Paragraph 3 shows the analogy of what takes place in nature to the beneficent social and political changes described in the text, as is done very frequently in this Appendix.
The first SIX, divided, shows that its subject will commit no error.
There is a weak line, instead of a strong, in the first place; but this is compensated for by its strong correlate in 4.
The second NINE, undivided, shows its subject catch, in hunting, three foxes, and obtain the yellow or golden arrows. With firm correctness there will be good fortune.
Ku Hsi says he does not understand the symbolism under line 2. The place is even, but the line itself is strong; the strength therefore is modified or tempered. And 2 is the correlate of the ruler in 5. We are to look to its subject therefore for a minister striving to realize the idea of the hexagram, and pacify the subdued kingdom. He becomes a hunter, and disposes of unworthy men, represented by the three foxes. He also gets the yellow arrows, the instruments used in war or in hunting, whose colour is correct, and whose form is straight. His firm correctness will be good.
The third SIX, divided, shows a porter with his burden, yet riding in a carriage. He will only tempt robbers to attack him. However firm and correct he may try to be, there will be cause for regret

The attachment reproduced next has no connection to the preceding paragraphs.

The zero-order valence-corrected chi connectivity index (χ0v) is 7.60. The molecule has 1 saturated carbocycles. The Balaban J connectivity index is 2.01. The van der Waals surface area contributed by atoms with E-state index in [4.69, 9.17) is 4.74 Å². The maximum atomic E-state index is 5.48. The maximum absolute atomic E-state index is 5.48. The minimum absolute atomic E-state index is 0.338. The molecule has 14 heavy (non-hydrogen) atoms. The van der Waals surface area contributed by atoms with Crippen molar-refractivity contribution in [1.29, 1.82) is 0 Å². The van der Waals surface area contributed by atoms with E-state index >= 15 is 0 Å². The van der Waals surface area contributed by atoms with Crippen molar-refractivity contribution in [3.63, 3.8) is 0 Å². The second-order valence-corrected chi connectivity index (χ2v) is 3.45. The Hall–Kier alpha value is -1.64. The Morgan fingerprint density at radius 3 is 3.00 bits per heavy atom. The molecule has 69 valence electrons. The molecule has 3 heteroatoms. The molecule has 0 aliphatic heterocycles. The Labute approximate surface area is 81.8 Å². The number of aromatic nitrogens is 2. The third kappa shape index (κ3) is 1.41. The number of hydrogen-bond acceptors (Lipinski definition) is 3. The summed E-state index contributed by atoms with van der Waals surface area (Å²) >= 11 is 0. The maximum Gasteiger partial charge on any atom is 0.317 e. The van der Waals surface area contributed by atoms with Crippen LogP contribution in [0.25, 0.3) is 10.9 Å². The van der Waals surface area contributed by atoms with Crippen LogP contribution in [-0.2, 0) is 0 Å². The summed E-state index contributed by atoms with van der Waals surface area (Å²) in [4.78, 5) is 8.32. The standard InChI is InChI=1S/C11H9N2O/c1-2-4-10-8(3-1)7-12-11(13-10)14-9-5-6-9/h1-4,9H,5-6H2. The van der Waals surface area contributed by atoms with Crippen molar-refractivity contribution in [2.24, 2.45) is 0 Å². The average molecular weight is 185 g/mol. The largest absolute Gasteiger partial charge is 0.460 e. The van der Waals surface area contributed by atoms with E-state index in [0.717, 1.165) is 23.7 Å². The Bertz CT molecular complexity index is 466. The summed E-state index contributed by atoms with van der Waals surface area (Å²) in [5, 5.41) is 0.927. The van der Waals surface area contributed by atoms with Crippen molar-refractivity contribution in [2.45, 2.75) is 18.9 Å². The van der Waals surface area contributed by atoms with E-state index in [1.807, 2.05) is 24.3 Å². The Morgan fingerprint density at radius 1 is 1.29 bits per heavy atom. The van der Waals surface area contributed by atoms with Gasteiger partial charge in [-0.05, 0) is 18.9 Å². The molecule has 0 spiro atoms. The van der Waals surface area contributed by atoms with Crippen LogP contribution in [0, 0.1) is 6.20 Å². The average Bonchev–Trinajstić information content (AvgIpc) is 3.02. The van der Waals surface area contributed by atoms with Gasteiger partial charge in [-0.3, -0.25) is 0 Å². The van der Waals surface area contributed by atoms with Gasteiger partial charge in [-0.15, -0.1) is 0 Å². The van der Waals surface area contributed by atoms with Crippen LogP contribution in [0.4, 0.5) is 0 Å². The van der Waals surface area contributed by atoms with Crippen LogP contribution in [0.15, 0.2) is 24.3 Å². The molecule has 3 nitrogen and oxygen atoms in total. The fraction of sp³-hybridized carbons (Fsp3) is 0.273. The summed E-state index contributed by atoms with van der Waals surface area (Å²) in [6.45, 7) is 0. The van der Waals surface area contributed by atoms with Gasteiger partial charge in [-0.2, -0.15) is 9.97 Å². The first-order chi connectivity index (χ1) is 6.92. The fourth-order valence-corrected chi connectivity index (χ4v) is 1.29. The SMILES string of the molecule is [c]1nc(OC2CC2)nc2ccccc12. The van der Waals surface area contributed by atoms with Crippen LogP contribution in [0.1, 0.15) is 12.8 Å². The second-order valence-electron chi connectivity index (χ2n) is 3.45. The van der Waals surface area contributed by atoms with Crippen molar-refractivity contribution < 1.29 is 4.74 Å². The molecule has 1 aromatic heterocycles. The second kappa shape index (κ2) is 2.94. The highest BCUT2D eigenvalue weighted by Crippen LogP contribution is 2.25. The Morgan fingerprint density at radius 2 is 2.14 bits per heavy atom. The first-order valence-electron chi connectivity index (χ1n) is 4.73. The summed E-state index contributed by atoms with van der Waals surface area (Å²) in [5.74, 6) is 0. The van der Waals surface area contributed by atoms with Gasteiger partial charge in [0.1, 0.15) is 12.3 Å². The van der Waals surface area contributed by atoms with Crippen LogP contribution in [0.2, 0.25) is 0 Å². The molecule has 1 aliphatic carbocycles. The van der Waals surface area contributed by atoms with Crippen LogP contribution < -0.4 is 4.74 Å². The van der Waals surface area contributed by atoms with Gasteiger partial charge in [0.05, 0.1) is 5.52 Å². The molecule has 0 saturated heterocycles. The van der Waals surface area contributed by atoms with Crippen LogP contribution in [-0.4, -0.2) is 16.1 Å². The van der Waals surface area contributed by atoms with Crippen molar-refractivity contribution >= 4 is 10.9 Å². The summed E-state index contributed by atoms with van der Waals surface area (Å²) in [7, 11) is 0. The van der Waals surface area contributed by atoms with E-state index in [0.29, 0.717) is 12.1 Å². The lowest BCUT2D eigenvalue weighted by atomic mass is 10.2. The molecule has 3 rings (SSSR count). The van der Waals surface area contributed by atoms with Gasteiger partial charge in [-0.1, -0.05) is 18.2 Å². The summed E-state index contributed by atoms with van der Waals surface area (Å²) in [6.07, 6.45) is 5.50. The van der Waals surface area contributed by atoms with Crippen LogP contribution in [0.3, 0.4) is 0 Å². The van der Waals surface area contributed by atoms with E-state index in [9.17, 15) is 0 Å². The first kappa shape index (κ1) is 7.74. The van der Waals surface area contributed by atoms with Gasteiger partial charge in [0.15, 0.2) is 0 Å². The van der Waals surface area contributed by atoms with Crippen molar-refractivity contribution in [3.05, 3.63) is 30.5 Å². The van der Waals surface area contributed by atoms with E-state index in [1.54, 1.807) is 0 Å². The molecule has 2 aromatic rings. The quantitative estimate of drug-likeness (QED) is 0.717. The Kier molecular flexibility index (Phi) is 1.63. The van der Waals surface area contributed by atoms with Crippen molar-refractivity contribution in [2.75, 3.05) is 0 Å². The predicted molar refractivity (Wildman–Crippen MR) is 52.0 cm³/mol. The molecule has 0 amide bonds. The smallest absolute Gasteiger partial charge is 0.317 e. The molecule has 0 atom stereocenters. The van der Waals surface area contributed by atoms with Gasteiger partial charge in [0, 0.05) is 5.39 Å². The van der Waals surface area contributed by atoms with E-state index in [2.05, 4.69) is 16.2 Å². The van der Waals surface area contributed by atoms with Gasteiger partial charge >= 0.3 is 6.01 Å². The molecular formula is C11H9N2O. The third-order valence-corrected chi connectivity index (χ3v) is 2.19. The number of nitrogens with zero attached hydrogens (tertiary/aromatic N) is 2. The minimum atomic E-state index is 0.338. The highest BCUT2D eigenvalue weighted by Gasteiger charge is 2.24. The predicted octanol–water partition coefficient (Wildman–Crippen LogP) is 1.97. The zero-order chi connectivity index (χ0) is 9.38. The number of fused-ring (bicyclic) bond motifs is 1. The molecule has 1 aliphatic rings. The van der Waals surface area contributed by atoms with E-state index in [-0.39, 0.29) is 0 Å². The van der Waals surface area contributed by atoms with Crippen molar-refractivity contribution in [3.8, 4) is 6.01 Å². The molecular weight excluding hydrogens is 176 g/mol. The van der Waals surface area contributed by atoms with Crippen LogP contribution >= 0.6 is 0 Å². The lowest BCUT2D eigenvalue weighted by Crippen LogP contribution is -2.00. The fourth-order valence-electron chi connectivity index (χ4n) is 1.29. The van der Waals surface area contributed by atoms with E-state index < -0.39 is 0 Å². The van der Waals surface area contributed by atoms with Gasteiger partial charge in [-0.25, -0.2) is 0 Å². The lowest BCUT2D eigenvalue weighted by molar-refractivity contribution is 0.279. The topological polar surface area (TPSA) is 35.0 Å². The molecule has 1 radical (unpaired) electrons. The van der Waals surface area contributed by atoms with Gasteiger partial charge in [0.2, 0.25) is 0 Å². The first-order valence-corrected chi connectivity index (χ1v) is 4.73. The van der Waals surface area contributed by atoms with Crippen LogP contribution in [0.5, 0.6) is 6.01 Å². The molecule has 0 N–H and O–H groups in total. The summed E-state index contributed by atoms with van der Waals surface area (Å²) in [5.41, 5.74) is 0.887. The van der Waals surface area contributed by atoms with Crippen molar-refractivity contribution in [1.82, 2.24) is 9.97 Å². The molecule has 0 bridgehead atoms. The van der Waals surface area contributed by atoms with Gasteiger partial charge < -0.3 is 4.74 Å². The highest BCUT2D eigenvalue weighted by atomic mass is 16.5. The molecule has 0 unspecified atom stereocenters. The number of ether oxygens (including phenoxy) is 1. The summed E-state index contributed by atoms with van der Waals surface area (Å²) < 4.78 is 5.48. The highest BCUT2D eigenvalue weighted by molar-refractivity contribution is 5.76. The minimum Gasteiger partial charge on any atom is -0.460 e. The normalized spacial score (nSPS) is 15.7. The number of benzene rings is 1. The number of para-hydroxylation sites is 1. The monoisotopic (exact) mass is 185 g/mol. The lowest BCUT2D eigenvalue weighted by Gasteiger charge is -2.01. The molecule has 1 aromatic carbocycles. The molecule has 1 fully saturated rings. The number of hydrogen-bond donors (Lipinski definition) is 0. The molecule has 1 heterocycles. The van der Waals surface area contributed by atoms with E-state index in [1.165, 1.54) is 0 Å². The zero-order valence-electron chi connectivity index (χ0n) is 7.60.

Line 3 is weak, when it should be strong; and occupying, as it does, the topmost place of the lower trigram, it suggests the symbolism of a porter in a carriage. People will say, How did he get there? The things cannot be his own. And robbers will attack and plunder him. The subject of the line cannot protect himself, nor accomplish anything good.
To the subject of the fourth NINE, undivided, it is said, Remove your toes. Friends will then come, between you and whom there will be mutual confidence.
What is said on the fourth line appears in the form of an address to its subject. The line is strong in an even place, and 1, its correlate, is weak in an odd place. Such a union will not be productive of good. In the symbolism 1 becomes the toe of the subject of 4. How the friend or friends, who are to come to him on the removal of this toe, are represented, I do not perceive.
The fifth SIX, divided, shows its subject, the superior man or the ruler, executing his function of removing whatever is injurious to the idea of the hexagram, in which case there will he good fortune, and confidence in him will be shown even by the small men.
Line 5 is weak in an odd place; but the place is that of the ruler, to whom it belongs to perfect the idea of the hexagram by removing all that is contrary to the peace and good order of the kingdom. It will be his duty to remove especially all the small men represented by the divided lines, which he can do with the help of his strong correlate in 2. Then even the small men will change their ways, and repair to him.
In the sixth SIX, divided, we see a feudal prince with his bow shooting at a falcon on the top of a high wall, and hitting it. The effect of his action will be in every way advantageous.
Line 6 is the highest line in the figure, but not the place of the ruler. Hence it appears as occupied by a feudal duke, who carries out the idea of the figure against small men, according to the symbolism employed.